The news about Getaround’s recent launch in Washington, DC is only the latest sign that peer-to-peer carsharing -- which allows owners to rent their vehicles to others at an hourly rate -- is on the rise.
Photo by Capers Rumph
On a small farm in Grafton New York, a group of people are dismantling oppressive food systems in low-income communities and getting farm-fresh produce to people with limited access to healthy food.
by Cat Johnson with input from Chris Tittle, Director of Organizational Resilience at the Sustainable Economies Law Center
For many people, going to work involves a lot of doing what the boss says. Worker cooperatives provide an alternative to this top-down model by extending ownership of a company to the employees, but there are ways to bring democracy into your workplace or organization without formally structuring yourself as a cooperative.
Tool libraries are much-loved community resources, and for good reason: they expand access to tools, save members money, and strengthen relationships between neighbors.
However, they aren't easy to start, but that's changing. New fundraising, social media, and inventory management tools are making it easier to start, promote, and manage them. Crowdfunding is emerging as a powerful way to start or expand a tool library.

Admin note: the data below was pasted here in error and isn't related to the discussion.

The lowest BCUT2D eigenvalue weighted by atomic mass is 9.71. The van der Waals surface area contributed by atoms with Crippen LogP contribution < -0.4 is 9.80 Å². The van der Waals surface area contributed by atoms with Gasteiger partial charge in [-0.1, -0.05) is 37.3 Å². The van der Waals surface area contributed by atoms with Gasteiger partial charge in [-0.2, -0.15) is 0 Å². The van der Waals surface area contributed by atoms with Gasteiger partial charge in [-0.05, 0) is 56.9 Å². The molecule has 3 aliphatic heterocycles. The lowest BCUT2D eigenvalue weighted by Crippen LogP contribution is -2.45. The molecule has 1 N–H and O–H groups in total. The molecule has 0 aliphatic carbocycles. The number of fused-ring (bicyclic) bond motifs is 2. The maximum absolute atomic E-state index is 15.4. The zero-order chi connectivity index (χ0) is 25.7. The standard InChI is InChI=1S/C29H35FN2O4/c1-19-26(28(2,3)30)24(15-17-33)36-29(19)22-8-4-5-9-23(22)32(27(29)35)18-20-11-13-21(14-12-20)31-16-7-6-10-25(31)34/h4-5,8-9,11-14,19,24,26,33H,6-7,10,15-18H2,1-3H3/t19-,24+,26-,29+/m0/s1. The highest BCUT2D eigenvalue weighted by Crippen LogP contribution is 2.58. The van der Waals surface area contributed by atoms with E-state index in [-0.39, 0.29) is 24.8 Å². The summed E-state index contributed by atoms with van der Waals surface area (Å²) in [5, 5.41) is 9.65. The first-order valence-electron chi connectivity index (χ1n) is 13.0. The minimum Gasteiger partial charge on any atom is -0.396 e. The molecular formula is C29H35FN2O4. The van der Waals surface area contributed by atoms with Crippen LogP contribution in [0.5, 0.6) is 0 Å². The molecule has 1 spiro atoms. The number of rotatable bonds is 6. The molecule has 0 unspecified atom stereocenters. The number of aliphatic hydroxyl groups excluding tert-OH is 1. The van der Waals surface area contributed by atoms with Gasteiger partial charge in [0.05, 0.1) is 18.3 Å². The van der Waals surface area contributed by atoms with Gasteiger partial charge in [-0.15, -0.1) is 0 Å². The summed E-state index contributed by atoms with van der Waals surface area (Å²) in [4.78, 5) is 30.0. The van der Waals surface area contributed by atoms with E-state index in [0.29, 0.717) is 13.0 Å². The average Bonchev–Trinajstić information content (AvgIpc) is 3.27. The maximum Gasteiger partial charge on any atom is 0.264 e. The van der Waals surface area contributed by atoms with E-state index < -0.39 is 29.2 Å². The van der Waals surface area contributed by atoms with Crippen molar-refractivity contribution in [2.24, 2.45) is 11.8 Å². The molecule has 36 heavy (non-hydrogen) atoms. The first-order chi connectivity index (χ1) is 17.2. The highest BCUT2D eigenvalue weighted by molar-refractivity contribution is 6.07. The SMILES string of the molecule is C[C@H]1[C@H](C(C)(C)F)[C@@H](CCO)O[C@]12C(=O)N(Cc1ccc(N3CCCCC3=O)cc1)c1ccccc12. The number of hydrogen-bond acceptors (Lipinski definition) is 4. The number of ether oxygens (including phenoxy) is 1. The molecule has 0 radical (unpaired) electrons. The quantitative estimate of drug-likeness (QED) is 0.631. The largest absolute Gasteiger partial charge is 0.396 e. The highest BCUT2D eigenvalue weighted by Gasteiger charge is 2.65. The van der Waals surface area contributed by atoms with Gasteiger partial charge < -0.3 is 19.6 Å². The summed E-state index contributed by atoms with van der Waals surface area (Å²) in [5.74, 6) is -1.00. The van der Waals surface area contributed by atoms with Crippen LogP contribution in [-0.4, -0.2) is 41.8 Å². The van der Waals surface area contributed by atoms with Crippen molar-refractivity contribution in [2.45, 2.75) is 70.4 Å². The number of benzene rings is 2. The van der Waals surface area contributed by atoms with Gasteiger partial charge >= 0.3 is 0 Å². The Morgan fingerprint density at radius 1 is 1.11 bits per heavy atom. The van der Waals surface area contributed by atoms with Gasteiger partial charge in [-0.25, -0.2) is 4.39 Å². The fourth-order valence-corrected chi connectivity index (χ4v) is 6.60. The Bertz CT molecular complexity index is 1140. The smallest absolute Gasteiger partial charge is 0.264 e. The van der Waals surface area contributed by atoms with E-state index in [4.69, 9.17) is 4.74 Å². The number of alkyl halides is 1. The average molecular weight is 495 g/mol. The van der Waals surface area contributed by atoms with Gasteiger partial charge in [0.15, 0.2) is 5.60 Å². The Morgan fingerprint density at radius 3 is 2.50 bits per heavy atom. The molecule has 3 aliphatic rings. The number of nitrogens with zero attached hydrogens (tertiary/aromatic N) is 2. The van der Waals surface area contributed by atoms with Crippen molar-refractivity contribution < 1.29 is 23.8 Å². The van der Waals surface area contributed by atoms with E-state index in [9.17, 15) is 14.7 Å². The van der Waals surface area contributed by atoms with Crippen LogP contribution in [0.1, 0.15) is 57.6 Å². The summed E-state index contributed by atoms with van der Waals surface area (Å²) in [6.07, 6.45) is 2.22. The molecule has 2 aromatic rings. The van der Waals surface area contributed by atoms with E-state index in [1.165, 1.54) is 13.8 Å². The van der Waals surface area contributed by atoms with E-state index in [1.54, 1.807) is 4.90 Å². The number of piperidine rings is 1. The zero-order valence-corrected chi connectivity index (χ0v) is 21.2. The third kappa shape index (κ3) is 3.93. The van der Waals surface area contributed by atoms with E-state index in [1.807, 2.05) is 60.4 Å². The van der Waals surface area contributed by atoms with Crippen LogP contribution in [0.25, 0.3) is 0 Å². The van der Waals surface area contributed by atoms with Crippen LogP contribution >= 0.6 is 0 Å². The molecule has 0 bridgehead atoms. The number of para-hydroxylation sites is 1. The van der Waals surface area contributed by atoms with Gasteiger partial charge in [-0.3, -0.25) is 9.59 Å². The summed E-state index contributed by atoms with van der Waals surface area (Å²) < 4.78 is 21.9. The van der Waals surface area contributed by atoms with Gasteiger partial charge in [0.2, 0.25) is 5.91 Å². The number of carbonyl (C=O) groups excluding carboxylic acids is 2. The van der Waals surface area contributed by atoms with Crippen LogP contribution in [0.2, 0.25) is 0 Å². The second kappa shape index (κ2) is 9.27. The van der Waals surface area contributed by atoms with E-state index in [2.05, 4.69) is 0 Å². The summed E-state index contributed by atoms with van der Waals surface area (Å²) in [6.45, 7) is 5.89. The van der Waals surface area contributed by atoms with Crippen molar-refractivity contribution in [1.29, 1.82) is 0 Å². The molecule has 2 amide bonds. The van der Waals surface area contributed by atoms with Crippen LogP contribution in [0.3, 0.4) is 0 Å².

In 2013, Boeing threatened to move production of its new airplane out of Seattle if it didn’t receive the government handouts it wanted. The deal, which was the largest state tax break in U.S. history, squeezes $8.7 billion in tax breaks out of the state. As one Seattle councilperson said, “The company held not only Boeing workers, but the entire state’s economy hostage...to their endless desire for profit.”
This is just one example of how economic development is broken, driven by large corporations focused on maximizing shareholder profits at the expense of all else.
Underlying the collaborative economy are a handful of very strong and general trends that are challenging the conventional business models in just about every sector of the economy—not just in the types of transactions that we usually think of as the sharing economy.
Photo: Daily Table
As Whole Foods get slammed in the press for overcharging customers, a not-for-profit grocery store is modeling a different way of selling food. Daily Table in Dorchester, Massachusetts collects excess food from a network of growers, supermarkets, manufacturers and suppliers, and offers it at steep discounts to shoppers.
TreeXOffice is designed to give back to the trees. Photo: Groundwork London
Coworking is all the rage these days, with spaces popping up faster than one can keep track of. And within the growing coworking movement, there is something for everyone. There are coworking spaces that double as climbing gyms, coworking spaces for artists, coworking spaces in houses, and now, coworking spaces in trees.
Photo by Matt Karp under a Creative Commons license.
Walking is moving fast these days.
We may think of it as a slow activity, but travel by foot is quickly being recognized as an effective prescription for health, a convenient means of transportation, a great way to meet people, a smart strategy for saving money, and a lot of fun.